Hennepin County Board Chair Marion Greene keeps a list of streets she receives the most comments about from constituents.
“In Southwest Minneapolis, I hear the most about Lyndale,” she said.
Lyndale Avenue South, or County Road 22, is among the most dangerous streets in Minneapolis to walk, bike or drive, according to crash studies released by the city in recent years. The city considers Lyndale Avenue from Franklin Avenue to Lake Street to be a crash concentration corridor for motorists, cyclists and pedestrians.
The intersection of Lake & Lyndale led the city in pedestrians being struck by drivers from 2007–16, with 24 crashes, tied for second in cyclist-motorist crashes with 15 and came in 13th for vehicle-on-vehicle crashes with 123.
Also hazardous, the intersection of 26th & Lyndale was ranked 10th for most pedestrians struck by motorists, with 15 collisions counted during the decade under study.
“The numbers bear out that they need some attention from a safety point of view,” Greene said.
No major reconstruction work is currently planned for Lyndale Avenue. That leaves many safety activists calling for low-cost, non-labor-intensive changes that can improve the way the street functions.
“There’s immediate things they can do today that would make a significant difference,” said Ashwat Narayanan, executive director of Our Streets Minneapolis, a nonprofit that advocates for improved safety.
Techniques such as raising and adding brighter painting to pedestrian crossings and adding more protected bike infrastructure could also help, Narayanan said. Abigail Johnson, a Lowry Hill East resident who chairs of the Minneapolis Pedestrian Advisory Committee and co-founded the Feet First movement that encourages walking, said small changes like adding bollards at intersections and painting larger median strips could slow vehicles and make a huge difference in how the street feels.
Some of those changes could be on the horizon.
Hennepin County has studied future improvements at 26th & Lake, according to Jordan Kocak, the county’s bike and pedestrian coordinator. He said the county is exploring “possible short- and long-term solutions” on Lyndale, but it’s still early in the process.
The city aims to release a draft of its Vision Zero plan this fall, which will lay out strategies to achieve the goal of eliminating pedestrian deaths in Minneapolis by 2027.
One change that advocates say can be made without breaking the bank is repainting Lyndale to convert it from four lanes to three lanes, with a shared left turn lane and one lane of vehicle traffic in each direction. These changes, often called road diets, are increasingly common for county roads and engineers say the changes make significant safety improvements.
According to Hennepin County Public Works, three lane roads usually see a 33%–50% reduction in crashes compared with four-lane roads. This is because cars drive at slower speeds in narrower lanes, because turning vehicles only have to cut in front of one lane of traffic and because larger shoulders allow more space for bikes, delivery vehicles and bus stops.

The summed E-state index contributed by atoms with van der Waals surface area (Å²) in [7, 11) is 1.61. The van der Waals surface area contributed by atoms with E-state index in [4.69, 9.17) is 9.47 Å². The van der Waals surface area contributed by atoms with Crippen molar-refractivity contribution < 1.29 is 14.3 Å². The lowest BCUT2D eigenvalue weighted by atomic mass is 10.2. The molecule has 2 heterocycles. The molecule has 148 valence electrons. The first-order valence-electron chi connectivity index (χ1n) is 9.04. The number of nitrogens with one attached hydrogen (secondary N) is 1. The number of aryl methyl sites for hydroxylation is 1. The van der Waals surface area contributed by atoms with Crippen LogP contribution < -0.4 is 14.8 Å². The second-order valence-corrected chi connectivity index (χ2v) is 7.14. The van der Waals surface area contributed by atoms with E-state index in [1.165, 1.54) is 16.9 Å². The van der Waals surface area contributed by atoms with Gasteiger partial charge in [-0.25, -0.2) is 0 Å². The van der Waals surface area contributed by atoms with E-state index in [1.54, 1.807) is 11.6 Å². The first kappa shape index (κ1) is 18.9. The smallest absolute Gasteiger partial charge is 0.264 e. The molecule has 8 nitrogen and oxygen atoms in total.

Traffic delays at such intersections are largely unchanged by these four- to three-lane conversions for roads that average about 20,000 vehicles per day or fewer, according to a Federal Highway Administration study. For roads with more than 20,000 vehicles per day, there is an increased likelihood that traffic will worsen and drivers will choose different routes.
Lyndale Avenue generally picks up more traffic the closer it gets to the Interstate 94 exchange, according to Hennepin County average daily traffic counts. The last average daily traffic count recorded 14,300 cars per day at 31st & Lyndale and 17,200 cars per day at 27th & Lyndale in 2015. Average daily vehicle traffic rose to 24,000 at 22nd & Lyndale, according to data last recorded in 2011.
A FHWA case study in Pasadena, California, found a four- to three-lane “road diet” reduced collisions by 65% on a 1.1-mile stretch of road that averaged 23,000 vehicles per day. Traffic volumes on the street reduced by between 3,000 and 4,500 vehicles per day after the conversion.
The conversion of Lyndale Avenue south of 31st Street to a three-lane road with more pedestrian islands has been successful, Greene said. But whether such a change is on the horizon for the rest of the street is unclear.
Each year, the county undertakes several road projects, Greene said, and while she advocates for more work in her district, even small fixes can be hard to schedule into ongoing plans.
“There is a kind of a tension between being able to do some of those things and putting resources elsewhere to do different projects,” she said.
A small number of streets, mostly larger county roads like Lyndale, account for the majority of crashes in Minneapolis. About 36% of vehicle, bicycle and pedestrian crashes occur on just 2% of streets in the city. Those streets carry 10% of all traffic in the city.
County roads in the city serve as arterial streets that move large volumes of people through neighborhoods at higher speeds; but they also function as commercial stretches where many residents walk to work, play and shop. There isn’t a clear formula for how to balance those needs, Greene said, adding that safety improvements are needed.
“As Minneapolis gets denser, the needs are different,” she said.
Narayanan said roads serving as major thoroughfares can hinder local access. His organization hears from many people, especially those with disabilities, who live near Lyndale but won’t patronize a business that’s located across the avenue.
“They don’t feel they can easily and comfortably cross the street,” Narayanan said.
One way to make Lyndale Avenue immediately safer for pedestrians, Johnson said, is simply to walk. The idea is if drivers see more pedestrians, they’re more likely to slow down.
“I understand that road is not fun to walk on, but keep walking on it,” Johnson said.